YOU SHOULD GO SEE LONGING FOR QEEJ, Iny Asian Dance Theater's Hmong and Asian dance odyssey about the origin of the qeej, the mouth organ that is regarded in Hmong culture as connecting the sacred with the everyday. It's not that this is a great show. Apparently it's assembled from dances made over several years, and it feels that way; the connecting thread is thin. The dancing varies widely too. These are mostly adolescents and children, and as children on stage will, they run the gamut from vibrant to vacant, inspired to clueless, with every shade and combination in between (there are a lot of them). Of course, I could make the culture blahblah argument, as in "it's time you had a deeper experience with Hmong culture than wondering how to cook those tiny eggplants for sale at the farmer's market." But that bores me, and anyway how do I know who you are, what you know?
No, I'll just be honest and tell you the real reason I want you to go: because I want to see more of these dance forms. Iny Dance Theater is in its eleventh year, but I've never heard of it, which makes me conclude that this is one of its first forays outside a specifically Asian audience. It'll take encouragement for Iny to try this again, and at the opening show I saw, they weren't getting it; there were easily twice as many people on stage as in the audience.
If you go, what will you see? Lots and lots of handsprings, summersaults, walkovers, and other flips, all so adorned with sequins they leave sparkling afterimages in the air. Sequins, thousands of them, on brilliant costumes of a complexity that defies description, with butterfly-wing skirts and petaled hems, with pearl crowns and gold-wrapped braids, and did I mention sequins? These dancers hardly need to be lit. The best of them, the drill-team precise MN SunShine group (the dancers are divided into levels), flash smiles so glittering that you might want to back a little away from the stage -- except that you'll want to get close to see their articulate hands. Hands, radiant eyes, and calligraphic spines seem to be the main points in this dance. These dancers can smile (and keep smiling) from any angle, they do the snake like you wouldn't believe, and they're never unprepared to just flop right over backwards and put their hands on the floor. Or to put a foot to the back of the head, which they do not gently or gradually, but in a single spring-loaded pop. These acrobatic contortions blossom in Busby Berkeley-like patterns, with a rhythmic intensity I associate with hiphop. From the clatter of their jewelry to their out-of-joint high kicks, this dance moves.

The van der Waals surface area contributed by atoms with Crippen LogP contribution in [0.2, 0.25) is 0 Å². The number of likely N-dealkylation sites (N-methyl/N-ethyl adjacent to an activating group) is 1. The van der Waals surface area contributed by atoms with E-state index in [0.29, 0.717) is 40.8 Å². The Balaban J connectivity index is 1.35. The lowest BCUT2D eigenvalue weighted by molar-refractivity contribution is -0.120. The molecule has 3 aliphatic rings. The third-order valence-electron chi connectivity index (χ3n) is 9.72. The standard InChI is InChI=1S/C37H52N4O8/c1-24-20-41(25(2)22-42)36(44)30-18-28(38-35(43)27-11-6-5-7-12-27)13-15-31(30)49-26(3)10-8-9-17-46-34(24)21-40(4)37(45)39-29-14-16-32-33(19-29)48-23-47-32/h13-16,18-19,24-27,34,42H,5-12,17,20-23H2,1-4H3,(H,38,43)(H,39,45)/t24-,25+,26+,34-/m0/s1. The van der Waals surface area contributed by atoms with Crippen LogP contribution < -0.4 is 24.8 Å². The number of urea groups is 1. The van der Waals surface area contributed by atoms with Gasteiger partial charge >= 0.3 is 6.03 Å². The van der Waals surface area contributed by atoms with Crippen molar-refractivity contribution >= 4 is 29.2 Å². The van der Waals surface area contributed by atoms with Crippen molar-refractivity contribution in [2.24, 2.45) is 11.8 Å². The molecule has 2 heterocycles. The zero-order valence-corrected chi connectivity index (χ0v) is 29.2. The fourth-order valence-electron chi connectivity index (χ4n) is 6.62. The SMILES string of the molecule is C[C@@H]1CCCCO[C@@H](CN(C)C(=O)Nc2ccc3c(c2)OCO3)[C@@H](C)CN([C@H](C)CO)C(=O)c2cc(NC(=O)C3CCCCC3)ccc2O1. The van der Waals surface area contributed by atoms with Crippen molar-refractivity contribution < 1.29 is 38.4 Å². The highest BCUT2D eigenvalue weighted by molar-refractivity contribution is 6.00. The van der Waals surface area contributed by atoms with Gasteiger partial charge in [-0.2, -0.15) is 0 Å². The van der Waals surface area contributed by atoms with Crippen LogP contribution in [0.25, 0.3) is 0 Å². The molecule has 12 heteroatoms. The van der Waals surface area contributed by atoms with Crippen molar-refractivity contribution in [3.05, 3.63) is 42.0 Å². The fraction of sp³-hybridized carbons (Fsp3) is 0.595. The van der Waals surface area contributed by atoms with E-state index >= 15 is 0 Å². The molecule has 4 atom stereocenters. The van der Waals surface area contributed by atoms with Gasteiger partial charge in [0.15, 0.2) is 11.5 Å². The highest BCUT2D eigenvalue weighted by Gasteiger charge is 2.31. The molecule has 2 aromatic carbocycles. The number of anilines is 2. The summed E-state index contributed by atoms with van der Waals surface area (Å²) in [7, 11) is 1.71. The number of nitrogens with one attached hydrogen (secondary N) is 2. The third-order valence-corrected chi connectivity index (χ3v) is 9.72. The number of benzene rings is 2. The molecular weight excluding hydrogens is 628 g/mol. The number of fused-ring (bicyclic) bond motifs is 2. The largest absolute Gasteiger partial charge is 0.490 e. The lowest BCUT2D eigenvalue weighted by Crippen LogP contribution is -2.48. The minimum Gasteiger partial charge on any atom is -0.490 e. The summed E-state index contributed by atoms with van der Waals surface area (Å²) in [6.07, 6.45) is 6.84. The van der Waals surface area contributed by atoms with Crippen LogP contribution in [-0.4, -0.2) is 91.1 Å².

And it moved me. I've noticed that when I see a new dance I laugh a lot, not out of ridicule but from sheer delight: Longing for Qeej had me laughing throughout.
Related performance details:
Longing for Qeej by Iny Asian Dance Theatre is on stage at U of MN Rarig Center Proscenium. Remaining shows are Saturday, 8/13 (5:30 pm); Sunday, 8/14 (1:30 pm).
Check back regularly throughout the Fringe Festival for more short reviews on mnartists.org, sent in from our intrepid performance critics on the scene
About the author: Originally from Tallahassee, Lightsey Darst is a poet, dance writer, and adjunct instructor at various Twin Cities colleges. Her manuscript Find the Girl was recently published by Coffee House; she has also been awarded a 2007 NEA Fellowship. She hosts the writing salon, "The Works."